At the beginning of my Torah portion, Vayera, we read the story of Abraham seeing three strangers in the desert. He runs up to greet them in a great show of hospitality. He gives them shade and Sarah bakes a cake for them to eat, and he invites them to rest by his tent. Complete strangers! Then when God tells him that he’s planning to destroy the cities of Sodom and Gomorrah because of the unrighteous people that live there, Abraham begs for them to not be destroyed and makes an offer that if 10 righteous people are found in the cities, they would be saved. Then Sarah and Abraham ventured out to a kingdom. Abraham, afraid the king might kill him for Sarah, because she’s just that beautiful, says that Sarah is his sister. He saves himself by letting the King take Sarah. Eventually, she is returned, but I can’t imagine without significant trauma. Much later when Izack is born and they’re back home, Sarah asks Abraham to send away his other wife and child. Abraham seemingly sends them away into the desert without a second thought. When Izack is grown, God tells Abraham to sacrifice him to show his devotion. So Abraham brings his only son Izaak up the mountain to sacrifice him, but at the last minute, God is like, “never mind it’s all good, don’t sacrifice your son” and Abraham sacrifices a ram instead.

Something that interests me about the stories in my parsha is how the characters all have strengths & flaws. It’s what makes people, people. I’m particularly interested in the Torah’s labeling of people as righteous when not everything they do can be seen as a righteous act. Can someone even be completely good? A quote from genesis reminds me a bit about the situation with Sodom and Gomorrah. Abraham says “The Judge of all the earth must not exercise justice too strictly” which teaches us if God really did judge the world and everyone in it for every single mistake and sin they do, there wouldn’t be any people. God made us all unique and different with all our quirks and flaws and there is no reason that you should try to be anyone different.  

Like in the media, you know when people completely change because of peer pressure and what other people want and then they’re not really themselves anymore. Like in my favorite book series, wings of fire, the character moon has to hide she’s a mind reader because she’s afraid everyone will hate her if they knew.  Or even yourself, of which sometimes you cover up for others, and sometimes you do it so much that you can’t even tell who you are anymore. You can’t have a completely perfect world and still have real live humans in it in the same way you can’t have pre-solved puzzles, which are one, pointless, and too boring.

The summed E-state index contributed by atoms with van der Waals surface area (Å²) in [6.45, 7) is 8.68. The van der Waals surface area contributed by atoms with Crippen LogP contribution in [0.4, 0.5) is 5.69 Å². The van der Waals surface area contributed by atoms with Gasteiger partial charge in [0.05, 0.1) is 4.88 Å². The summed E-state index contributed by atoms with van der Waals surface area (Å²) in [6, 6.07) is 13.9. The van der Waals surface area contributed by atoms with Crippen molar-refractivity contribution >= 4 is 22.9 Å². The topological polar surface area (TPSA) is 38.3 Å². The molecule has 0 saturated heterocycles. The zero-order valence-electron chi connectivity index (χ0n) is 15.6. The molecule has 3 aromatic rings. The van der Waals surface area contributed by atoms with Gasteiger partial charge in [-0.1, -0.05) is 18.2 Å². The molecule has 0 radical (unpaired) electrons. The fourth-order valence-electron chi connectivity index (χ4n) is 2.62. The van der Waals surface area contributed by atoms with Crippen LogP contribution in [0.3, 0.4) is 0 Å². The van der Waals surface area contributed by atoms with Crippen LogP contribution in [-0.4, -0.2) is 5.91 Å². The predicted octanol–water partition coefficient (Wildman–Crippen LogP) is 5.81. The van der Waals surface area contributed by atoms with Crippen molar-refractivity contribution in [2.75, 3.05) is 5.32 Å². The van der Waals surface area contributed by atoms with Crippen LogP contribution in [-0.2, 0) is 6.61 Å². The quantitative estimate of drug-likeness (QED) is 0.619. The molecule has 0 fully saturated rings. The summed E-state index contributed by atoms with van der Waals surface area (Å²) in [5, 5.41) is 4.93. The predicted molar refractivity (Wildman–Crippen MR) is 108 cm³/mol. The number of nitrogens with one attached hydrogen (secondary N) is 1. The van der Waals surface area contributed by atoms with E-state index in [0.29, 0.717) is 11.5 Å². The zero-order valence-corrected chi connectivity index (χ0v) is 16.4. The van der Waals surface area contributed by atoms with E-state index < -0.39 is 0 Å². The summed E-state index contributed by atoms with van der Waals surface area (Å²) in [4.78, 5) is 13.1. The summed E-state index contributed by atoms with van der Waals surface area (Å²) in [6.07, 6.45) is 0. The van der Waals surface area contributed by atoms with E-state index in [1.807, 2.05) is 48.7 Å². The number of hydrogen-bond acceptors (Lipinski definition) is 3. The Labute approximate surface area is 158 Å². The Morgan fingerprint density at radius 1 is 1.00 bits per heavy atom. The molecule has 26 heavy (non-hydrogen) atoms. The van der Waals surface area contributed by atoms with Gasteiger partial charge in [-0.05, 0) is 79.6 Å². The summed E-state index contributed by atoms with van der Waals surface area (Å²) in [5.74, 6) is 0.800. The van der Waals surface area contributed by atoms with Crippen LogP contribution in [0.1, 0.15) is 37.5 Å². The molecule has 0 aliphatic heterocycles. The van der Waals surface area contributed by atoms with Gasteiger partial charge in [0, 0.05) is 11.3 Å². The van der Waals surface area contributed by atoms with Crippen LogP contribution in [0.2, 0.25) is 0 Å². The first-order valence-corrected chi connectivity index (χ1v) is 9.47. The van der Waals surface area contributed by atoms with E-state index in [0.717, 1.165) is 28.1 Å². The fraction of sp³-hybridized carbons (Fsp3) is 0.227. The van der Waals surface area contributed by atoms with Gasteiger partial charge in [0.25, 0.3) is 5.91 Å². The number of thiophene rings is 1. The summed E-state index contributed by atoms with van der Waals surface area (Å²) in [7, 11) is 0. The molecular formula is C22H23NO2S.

Our Torah presents the flawed nature of our tradition’s patriarchs and matriarchs – even God! At the beginning of the story, Abraham welcomes 3 strangers and gives them food and shade, and a place to rest. But later in the story he’s sending away his other wife and child and sacrificing his son. Sarah is also hospitable to guests but then casts out Hagar and Ishmael to an unknown fate. God also does things that arent always seen as morally correct and was the one to tell Abraham to sacrifice his son in the first place as a silly funny joke, and then carrying out the destruction of entire cities! 

If we saw these acts individually – separated from a bigger sense of the story –  we might think a certain way about Abraham or Sarah or God. Like how could you sacrifice your son?! Only a bad person would do that. But he’s also SO hospitable and lovely to strangers. How do we reconcile? Abraham – and really all of us – isn’t made up of his individual acts. He’s all of them – he’s a flawed human, like us, that’s just trying his best. 

There’s a story I’d like to share that teaches more about this. Once, the Hasidic rabbi Zusya came to his followers with tears in his eyes. They asked him:”Zusya, what’s the matter? And he told them about his vision; “I learned the question that the angels will one day ask me about my life.” The followers were puzzled. 

“Zusya, you are devoted to your religion, you study and don’t brag about your smarts. You have helped so many of us. What question about your life could be so terrifying that you would be frightened to answer it?” 

Zusya replied; “I have learned that the angels will not ask me, ‘Why weren’t you a Moses, leading your people out of slavery?’ and that the angels will not ask me, ‘Why weren’t you like Joshua, leading your people into the promised land?”‘ Zusya sighed; “They will say to me, ‘Zusya, why weren’t you Zusya?’”

Judaism teaches that we are all created as b’tzelem elohim, in the image of god, yet a lot of us try to be someone we’re not. As humans we compare ourselves a lot to others, looking at other people’s accomplishments and comparing them to our own. No one is perfect and we need to remember that we are our own, unique person just as holy as the next and just as deserving of kindness and respect. 

Shabbat Shalom!


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